Colonial Discourse and the Suffering of Indian American Children Book Cover.webp

In this book, we analyze the psycho-social consequences faced by Indian American children after exposure to the school textbook discourse on Hinduism and ancient India. We demonstrate that there is an intimate connection—an almost exact correspondence—between James Mill’s colonial-racist discourse (Mill was the head of the British East India Company) and the current school textbook discourse. This racist discourse, camouflaged under the cover of political correctness, produces the same psychological impacts on Indian American children that racism typically causes: shame, inferiority, embarrassment, identity confusion, assimilation, and a phenomenon akin to racelessness, where children dissociate from the traditions and culture of their ancestors.

This book is the result of four years of rigorous research and academic peer-review, reflecting our ongoing commitment at Hindupedia to challenge the representation of Hindu Dharma within academia.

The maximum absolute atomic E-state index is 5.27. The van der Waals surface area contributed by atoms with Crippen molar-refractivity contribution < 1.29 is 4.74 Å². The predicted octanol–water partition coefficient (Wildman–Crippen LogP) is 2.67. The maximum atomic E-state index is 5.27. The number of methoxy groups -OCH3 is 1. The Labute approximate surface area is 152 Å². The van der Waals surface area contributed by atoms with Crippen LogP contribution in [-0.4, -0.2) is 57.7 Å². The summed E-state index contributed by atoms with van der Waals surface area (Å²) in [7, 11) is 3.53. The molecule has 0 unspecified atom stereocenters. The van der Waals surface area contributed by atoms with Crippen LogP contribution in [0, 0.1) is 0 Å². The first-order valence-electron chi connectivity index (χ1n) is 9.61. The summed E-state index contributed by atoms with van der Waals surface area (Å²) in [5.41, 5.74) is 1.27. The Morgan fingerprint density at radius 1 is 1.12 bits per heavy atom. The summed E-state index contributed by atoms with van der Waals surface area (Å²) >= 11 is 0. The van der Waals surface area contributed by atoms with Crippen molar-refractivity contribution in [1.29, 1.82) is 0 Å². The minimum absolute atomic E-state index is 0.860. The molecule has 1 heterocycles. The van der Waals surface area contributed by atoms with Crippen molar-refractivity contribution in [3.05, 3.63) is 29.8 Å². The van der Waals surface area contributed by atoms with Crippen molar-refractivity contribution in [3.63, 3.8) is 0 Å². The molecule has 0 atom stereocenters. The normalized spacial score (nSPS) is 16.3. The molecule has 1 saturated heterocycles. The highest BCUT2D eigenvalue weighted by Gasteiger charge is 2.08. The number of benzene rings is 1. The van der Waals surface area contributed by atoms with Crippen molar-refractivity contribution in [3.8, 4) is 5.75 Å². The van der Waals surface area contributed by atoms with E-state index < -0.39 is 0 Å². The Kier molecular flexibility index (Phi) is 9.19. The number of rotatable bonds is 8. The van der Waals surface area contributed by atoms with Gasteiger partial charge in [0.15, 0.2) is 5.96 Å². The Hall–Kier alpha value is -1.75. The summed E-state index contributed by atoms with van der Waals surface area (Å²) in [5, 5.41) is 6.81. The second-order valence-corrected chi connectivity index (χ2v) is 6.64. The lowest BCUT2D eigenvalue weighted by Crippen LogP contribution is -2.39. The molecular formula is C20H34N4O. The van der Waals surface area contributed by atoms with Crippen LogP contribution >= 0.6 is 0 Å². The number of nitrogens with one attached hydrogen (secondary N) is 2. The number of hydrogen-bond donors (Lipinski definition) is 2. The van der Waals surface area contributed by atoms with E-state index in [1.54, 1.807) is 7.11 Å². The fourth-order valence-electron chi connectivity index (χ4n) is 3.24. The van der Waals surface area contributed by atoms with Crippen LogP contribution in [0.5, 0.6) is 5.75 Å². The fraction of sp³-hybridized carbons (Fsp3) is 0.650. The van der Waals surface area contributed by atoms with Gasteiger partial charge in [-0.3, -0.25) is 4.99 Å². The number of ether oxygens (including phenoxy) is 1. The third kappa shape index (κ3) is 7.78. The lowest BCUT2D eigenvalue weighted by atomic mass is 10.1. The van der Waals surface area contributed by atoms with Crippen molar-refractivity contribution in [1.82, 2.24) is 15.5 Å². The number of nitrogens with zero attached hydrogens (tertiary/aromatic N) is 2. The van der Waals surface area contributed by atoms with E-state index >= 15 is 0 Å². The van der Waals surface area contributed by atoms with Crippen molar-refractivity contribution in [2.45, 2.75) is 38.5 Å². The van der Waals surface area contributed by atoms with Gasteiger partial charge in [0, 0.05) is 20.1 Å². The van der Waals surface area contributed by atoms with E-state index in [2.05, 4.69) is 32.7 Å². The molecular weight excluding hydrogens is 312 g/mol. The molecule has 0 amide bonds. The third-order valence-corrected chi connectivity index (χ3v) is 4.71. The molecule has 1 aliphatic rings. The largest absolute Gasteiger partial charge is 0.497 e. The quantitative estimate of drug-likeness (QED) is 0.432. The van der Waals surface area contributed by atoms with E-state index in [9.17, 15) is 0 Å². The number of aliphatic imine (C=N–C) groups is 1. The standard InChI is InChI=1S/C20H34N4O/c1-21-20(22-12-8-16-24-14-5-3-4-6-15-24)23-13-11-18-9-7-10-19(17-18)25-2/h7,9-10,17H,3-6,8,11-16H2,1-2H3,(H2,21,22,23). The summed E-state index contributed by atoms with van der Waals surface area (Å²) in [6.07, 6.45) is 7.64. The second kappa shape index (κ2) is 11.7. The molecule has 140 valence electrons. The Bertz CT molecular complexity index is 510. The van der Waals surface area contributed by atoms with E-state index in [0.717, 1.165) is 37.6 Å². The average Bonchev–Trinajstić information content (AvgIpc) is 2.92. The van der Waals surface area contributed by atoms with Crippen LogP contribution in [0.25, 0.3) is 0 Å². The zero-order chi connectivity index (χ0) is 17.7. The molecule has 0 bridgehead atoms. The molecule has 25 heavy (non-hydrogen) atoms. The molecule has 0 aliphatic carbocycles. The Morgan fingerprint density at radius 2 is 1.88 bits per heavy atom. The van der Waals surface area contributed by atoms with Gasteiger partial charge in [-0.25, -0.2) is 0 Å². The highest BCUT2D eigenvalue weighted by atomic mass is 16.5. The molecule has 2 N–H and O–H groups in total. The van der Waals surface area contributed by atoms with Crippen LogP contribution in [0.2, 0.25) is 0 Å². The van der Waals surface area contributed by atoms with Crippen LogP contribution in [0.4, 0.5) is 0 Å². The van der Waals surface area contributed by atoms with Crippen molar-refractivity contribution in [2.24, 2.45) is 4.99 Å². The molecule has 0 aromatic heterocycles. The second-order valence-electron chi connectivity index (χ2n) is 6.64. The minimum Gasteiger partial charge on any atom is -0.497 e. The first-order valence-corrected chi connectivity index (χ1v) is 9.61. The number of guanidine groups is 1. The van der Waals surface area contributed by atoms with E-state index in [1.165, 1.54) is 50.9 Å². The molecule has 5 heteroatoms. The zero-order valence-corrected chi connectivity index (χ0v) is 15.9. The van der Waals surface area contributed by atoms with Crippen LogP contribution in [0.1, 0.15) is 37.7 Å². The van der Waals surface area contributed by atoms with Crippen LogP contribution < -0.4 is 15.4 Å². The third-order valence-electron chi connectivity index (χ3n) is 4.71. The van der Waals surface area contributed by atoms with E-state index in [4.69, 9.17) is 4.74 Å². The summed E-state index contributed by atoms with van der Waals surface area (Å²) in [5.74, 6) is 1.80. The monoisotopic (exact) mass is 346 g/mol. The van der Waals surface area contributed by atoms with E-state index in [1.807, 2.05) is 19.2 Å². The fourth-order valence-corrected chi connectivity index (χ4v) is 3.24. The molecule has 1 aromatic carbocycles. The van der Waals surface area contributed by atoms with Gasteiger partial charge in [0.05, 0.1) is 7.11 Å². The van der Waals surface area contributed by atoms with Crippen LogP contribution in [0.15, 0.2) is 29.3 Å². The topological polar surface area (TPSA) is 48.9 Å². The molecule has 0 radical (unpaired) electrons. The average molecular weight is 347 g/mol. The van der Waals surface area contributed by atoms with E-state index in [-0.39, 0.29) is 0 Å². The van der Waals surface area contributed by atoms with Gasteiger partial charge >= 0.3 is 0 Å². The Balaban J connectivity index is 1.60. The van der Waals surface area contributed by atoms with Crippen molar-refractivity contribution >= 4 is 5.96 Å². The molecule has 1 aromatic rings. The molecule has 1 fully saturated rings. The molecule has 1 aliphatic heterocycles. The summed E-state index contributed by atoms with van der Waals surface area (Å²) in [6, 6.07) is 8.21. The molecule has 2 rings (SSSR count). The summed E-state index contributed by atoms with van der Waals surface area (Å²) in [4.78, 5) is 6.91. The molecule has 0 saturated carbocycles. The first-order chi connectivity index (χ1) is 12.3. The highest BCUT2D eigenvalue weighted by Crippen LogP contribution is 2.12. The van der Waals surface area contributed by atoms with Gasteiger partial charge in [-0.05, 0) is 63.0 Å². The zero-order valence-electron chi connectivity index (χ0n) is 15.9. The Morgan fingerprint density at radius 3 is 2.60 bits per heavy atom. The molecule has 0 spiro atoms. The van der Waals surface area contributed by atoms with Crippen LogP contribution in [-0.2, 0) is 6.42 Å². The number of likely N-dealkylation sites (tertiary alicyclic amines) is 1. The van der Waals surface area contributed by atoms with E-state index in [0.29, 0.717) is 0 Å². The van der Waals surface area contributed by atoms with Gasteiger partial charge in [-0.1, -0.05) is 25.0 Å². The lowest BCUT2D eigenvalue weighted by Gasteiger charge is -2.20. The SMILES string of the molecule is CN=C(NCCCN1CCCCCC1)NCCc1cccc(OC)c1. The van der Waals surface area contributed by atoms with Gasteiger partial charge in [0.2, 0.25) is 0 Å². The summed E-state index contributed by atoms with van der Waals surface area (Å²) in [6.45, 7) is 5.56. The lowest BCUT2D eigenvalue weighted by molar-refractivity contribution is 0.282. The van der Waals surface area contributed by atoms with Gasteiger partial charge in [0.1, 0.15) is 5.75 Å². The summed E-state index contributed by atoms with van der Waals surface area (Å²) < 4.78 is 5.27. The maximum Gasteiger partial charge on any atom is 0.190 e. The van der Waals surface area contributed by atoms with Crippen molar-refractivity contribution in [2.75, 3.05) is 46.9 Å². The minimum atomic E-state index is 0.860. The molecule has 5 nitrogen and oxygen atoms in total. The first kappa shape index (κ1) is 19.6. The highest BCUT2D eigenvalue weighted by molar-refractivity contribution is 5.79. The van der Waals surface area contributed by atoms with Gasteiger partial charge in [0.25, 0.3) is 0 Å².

From Hindupedia, the Hindu Encyclopedia

By Swami Harshananda

Mānuṣa-liṅga literally means ‘śivaliṅga made by human beings’.

Lord Śiva is worshiped in the form of a liṅga, an emblem with a rounded surface, cylindrical in shape. Liṅgas are classified into several varieties, of which the mānuṣa-linga is also one. It is defined as a liṅga prepared by the mānavas or human beings and worshiped by them. The iconographical works give all the details needed to prepare such a liṅga. The ritualistic processes for installing the liṅga in a temple are given by the Śaivāgamas which are religious texts dealing with the worship of Lord Śiva.


  • The Concise Encyclopedia of Hinduism, Swami Harshananda, Ram Krishna Math, Bangalore